Investigating the many murders linked to the ownership and eventual theft of the 16mm movie are two policeman. Appearing as solo lead characters in Thilliez’ other books (still untranslated into English) they meet for the first time in Syndrome E. Lucie Henebelle is a single mother doing her best to raise her twin daughters. Lucie lives for her job as police officer often abandoning her family and leaving her admonishing mother Marie to take on the role of primary caretaker.
|Franck Thilliez, bestselling crime writer throughout Europe.|
Syndrome E is his first book translated into English
Lucie and Shark (“No first name, no titles, please.”) become partners through a combination of chance and Lucie’s desire to work with the man. Shark is a world class criminal profiler and has been called upon to use his skills on a case that appears to be the work of a serial killer. Five bodies have been unearthed in rural France, most of them now nothing but skeletons, but all of them with the tops of their skulls sawed off with surgical precision.
As the mystery of the film’s creation and meaning plays out it eventually intersects with the story of the killer responsible for the five murders and many other deaths throughout the world. Is it the movie itself that has created this monster of serial killer? Or is the killer only trying to recover the film for some private purpose? The trail will take Lucie and Shark from France to Egypt to Canada and back to France again. As the bodies pile up the two police discover that the terrible subliminal messages are part of a much larger global conspiracy involving the CIA, the Foreign Legion and the disgraceful past of 1950s era Quebec.
The novel's structure of finding an expert, interviewing the expert, having the expert "info dump" loads of technological or historical data gets to be very predictable. Among the varied topics lectured on are the latest trends in neuroscience, the use of neuromarketing in advertising, the recruitment process of the Foreign Legion, the methods of hiding subliminal images on film, how to splice and edit 16mm celluloid, and the shameful nightmare undergone by the Duplessis orphans in Canada. But at nearly 400 pages you do get your money’s worth in arcane educational moments.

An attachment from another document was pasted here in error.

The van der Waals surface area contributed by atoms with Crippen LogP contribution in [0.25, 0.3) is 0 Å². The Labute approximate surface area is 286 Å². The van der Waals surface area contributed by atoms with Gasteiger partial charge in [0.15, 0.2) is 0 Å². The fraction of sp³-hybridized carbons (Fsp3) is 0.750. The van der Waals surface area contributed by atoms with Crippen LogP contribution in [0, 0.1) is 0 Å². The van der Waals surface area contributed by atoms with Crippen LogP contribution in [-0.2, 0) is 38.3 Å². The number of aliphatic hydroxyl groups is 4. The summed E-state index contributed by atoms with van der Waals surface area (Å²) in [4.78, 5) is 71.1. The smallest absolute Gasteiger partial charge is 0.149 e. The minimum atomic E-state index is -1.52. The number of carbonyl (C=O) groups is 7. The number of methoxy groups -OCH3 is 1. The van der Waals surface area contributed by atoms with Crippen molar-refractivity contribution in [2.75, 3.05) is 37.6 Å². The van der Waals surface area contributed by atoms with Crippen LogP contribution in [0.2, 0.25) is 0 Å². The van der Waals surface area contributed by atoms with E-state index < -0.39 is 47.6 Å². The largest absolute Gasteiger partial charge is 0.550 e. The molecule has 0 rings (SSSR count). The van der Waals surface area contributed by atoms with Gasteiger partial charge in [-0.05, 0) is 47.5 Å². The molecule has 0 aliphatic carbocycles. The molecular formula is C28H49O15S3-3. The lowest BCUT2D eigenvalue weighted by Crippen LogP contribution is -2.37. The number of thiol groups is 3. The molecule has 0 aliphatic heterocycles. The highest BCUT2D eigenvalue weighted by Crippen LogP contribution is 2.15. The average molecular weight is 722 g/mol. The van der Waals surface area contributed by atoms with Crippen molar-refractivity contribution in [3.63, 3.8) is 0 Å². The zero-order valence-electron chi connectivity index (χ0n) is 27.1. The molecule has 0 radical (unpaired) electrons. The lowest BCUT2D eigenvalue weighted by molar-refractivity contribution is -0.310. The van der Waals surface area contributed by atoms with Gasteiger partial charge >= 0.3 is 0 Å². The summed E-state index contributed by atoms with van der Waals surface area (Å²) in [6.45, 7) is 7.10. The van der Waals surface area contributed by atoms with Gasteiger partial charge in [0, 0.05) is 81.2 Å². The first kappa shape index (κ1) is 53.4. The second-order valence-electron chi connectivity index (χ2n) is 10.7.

|Nicolas Cage can't believe what he sees in 8mm|
According to Deadline.com Syndrome E has been purchased for the movies. As of February 2013 the screenwriter adapting the novel is Mark Heyman who wrote the very disturbing, surrealistic nightmare movie Black Swan about a ballet dancer losing her mind which won an Oscar for actress Natalie Portman. It’s a daunting project and I wish the entire production team a lot of luck transferring an imagined horror film into a real film. Often the real horror that goes on in the reader’s imagination is completely lost in the adaptation process.
A few nights ago I saw a trailer for the upcoming TV movie remake of one of my all time favorite novels and horror movies -- Rosemary's Baby. I screamed, "What? Are you kidding me?" at my television once again upsetting Joe who dislikes it intensely when I talk to the TV.
Jason Isaacs, so compelling as Jackson Brodie in the recent UK TV series based on Kate Atkinson's crime novels, has been cast as Roman Castevet. Way too young for the role. Minnie has been renamed Margaux and is played by French actress Carole Bouquet. Minnie is gone! Now I know this is going to suck. Clearly, the producers have decided to rejuvenate another classic and market it to a younger TV viewing audience with no memory of the original film.
Zoe Saldana, an actress I am not impressed with, is Rosemary. Mia Farrow IS Rosemary Woodhouse! To my mind only an immensely talented actress could surpass Farrow's performance. Certainly not someone as mediocre as Zoe Saldana.
Canadian actor Patrick J Adams is playing Rosemary's husband. He appeared on a cable TV series called Suits most recently. Never seen him in anything. Beats me if he has the stuff to even match Cassavetes' portrayal of the overly ambitious actor Guy Woodhouse who makes a diabolical pact in exchange for success on the Broadway stage. Looks like so many baby-faced young actors these days. He's got that trendy scruff to make him look older for this part.
The movie -- a four hour, two parter -- will be broadcast in May on NBC. For more info see this webpage at NBC.com.
Anyone else think this is a horrid idea? Anyone planning to watch this? I'm not sure I'm even mildly curious about what they've done to update it. Some movies should never be remade. This, I think, is one of them.